Brother tells throng at Briggs Field that MIT Police Officer Sean A. Collier was ‘born to be a police officer’
Bill Greene/Globe Staff
CAMBRIDGE — The brother of slain MIT Police Officer Sean A. Collier today remembered him as a person born to be a lawman, a person with a compassionate heart that drove him to help others, and a country music fan with two left feet who still managed to learn how to square dance.
“He was born to be a police officer and he lived his dreams,” Rogers added.
Sean Collier was slain last Thursday, allegedly by the Boston Marathon terror bombing suspects, as he sat in his cruiser. The suspects had allegedly killed three and injured 264 in the Marathon bombings three days before.
Rogers did not mention the way his brother’s life ended, but instead focused on his life, which, despite its brevity, deeply impressed his siblings, his law enforcement colleagues, and the MIT community, where he had worked since last year as a police officer.
“If there is anything that we can learn from this, it is the morals and beliefs that Sean exemplified during his time in service: respect — support — and caring,’’ Rogers said. “He has taught me that a smile to a stranger, a simple hello, an outreached hand, can ultimately change how people treat each other.’’
Rogers vowed to be more like his younger brother. “Comfort someone when they are having a bad day. Offer some of your time to help to someone out. Tell your parents that you love them for no other reason than you just do. Hug your family members, all of us. Try something new.”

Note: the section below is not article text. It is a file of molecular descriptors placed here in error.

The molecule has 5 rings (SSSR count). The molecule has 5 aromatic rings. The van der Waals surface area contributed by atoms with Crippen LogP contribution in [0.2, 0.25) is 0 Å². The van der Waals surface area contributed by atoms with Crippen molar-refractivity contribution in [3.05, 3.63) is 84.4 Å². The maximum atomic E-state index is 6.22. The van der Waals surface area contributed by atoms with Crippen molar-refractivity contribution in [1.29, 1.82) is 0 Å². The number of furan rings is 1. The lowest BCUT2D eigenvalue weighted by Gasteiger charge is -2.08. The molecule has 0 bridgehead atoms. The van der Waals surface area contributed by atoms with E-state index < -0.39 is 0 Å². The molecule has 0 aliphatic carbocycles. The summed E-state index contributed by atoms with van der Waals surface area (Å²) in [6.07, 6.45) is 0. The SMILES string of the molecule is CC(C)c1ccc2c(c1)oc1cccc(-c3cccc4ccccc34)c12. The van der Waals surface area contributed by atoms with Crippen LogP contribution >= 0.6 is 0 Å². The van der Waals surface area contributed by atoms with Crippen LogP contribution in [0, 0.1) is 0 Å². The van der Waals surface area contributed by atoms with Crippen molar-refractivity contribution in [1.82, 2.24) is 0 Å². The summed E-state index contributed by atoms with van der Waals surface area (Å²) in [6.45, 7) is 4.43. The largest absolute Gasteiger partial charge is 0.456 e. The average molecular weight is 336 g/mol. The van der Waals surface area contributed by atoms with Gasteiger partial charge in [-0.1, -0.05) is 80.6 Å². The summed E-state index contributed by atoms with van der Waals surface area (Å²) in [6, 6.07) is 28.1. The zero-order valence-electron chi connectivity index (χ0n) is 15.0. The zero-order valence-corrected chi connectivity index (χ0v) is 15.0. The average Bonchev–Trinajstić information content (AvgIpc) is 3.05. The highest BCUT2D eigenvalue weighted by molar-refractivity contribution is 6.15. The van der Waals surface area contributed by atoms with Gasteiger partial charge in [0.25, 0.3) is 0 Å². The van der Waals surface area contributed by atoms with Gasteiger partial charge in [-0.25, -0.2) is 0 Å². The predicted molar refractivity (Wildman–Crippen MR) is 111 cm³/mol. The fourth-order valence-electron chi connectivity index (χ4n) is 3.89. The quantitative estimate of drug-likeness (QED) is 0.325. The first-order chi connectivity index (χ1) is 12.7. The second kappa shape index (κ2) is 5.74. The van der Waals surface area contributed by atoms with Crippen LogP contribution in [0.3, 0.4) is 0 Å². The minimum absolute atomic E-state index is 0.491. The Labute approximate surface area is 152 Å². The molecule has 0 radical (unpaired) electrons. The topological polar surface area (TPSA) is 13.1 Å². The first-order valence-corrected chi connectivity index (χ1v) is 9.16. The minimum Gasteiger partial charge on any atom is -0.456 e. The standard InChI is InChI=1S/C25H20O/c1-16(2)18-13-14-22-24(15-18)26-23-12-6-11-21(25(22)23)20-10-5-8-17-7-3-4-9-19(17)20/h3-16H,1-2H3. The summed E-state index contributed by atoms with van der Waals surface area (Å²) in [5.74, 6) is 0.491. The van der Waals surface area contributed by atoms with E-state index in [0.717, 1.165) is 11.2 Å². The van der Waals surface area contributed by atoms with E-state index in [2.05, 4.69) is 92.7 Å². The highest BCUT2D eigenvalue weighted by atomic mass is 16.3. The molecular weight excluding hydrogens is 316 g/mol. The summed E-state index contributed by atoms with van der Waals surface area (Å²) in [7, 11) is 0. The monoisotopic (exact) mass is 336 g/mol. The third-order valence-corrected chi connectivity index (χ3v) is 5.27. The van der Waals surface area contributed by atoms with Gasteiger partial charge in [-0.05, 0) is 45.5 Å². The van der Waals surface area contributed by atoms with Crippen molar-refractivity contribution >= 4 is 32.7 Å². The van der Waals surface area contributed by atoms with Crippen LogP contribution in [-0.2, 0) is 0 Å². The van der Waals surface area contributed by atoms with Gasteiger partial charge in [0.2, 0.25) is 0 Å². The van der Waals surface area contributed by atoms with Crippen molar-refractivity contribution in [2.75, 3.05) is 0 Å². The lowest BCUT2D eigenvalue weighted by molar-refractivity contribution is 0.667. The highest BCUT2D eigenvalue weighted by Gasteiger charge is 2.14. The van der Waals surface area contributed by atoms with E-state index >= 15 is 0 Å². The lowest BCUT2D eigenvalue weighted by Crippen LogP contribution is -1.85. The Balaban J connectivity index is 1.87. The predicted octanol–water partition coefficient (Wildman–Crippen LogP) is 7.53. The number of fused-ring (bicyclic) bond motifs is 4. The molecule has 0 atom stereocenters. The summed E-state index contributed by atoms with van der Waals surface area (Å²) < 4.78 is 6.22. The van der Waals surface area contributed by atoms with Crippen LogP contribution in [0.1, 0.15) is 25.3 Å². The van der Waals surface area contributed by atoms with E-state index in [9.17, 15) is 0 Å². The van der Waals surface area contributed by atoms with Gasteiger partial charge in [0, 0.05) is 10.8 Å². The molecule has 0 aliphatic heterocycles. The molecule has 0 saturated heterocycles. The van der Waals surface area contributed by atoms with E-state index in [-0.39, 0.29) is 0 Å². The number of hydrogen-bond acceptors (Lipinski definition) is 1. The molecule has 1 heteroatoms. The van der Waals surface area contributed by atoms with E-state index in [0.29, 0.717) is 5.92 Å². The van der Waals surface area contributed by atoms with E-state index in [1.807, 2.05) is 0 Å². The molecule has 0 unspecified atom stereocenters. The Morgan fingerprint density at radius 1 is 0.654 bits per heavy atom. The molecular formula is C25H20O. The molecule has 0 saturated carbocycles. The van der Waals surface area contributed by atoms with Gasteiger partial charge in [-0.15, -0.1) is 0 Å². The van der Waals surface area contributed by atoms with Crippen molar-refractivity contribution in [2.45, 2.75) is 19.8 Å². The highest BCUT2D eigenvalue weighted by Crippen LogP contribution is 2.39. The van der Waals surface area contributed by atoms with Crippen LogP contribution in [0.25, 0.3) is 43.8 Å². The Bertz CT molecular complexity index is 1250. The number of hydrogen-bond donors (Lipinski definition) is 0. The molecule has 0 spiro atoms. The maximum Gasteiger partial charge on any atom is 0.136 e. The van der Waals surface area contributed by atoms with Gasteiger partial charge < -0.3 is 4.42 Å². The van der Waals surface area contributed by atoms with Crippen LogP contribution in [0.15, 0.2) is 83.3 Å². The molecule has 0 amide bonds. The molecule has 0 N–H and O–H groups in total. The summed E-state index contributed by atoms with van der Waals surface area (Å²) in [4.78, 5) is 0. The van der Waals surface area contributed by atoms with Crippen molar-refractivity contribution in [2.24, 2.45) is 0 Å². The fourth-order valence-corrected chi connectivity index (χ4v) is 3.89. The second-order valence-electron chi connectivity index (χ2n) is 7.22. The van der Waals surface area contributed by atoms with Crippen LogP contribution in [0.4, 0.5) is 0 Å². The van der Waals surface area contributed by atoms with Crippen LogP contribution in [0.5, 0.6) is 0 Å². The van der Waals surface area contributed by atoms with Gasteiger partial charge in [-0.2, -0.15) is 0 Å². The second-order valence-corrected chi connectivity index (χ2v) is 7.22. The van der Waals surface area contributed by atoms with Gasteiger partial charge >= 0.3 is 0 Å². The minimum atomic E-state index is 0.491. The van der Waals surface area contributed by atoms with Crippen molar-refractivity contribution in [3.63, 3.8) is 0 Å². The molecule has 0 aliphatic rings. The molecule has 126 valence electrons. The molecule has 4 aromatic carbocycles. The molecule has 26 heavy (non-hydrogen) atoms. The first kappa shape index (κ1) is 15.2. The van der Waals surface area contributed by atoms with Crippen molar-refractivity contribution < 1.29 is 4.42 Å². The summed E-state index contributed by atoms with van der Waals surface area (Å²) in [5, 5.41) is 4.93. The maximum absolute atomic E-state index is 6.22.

Rogers said his brother would blast country music from his Ford F-150 when he drove down the street. Rogers recalled that his brother loved the Zac Brown band in particular and especially a song called “Toes.’’
Rogers recited the lyrics: “I got my toes in the water/Ass in the sand/Not a worry in the world/A cold beer in my hand/Life is good today/Life is good today.’’
The memorial service began with bagpipes skirling and an honor guard of MIT officers carrying Collier’s casket into Briggs Field.
Collier, 27, was killed in a wave of violence that began with the Boston Marathon bombing and came to a violent end on the streets of Watertown, where alleged terrorist Tamerlan Tsarnaev, 26, was fatally wounded during a gun battle with police and his brother, Dzhokhar, 19, captured after a 20-hour manhunt.
But for the thousands at the field, most of whom wore “Collier Strong’’ badges on their shirts, the focus was Collier, who gained a wide following among staff, students and fellow officers in the short time he was a member of the force at the elite university.
Biden delivered emotional remarks at the service, telling Collier’s family that he knows there is no true closure for someone who loses a loved one traumatically. In 1972, Biden’s first wife, Neilia, and their one-year-old daughter were killed in a car crash; two other children survived.
“I hope you find some solace in this moment of extreme grief. ... No child should pre-decease their parents,” Biden said.
Biden referred to the Tsarnaev brothers as “twisted, perverted, cowardly, knockoff jihadis.”
He also said that Boston’s reaction at the time of the explosions – police officers, civilians, medical personnel and soldiers all rushed to help the wounded – was a sign of how ineffective terror campaigns are against the American people.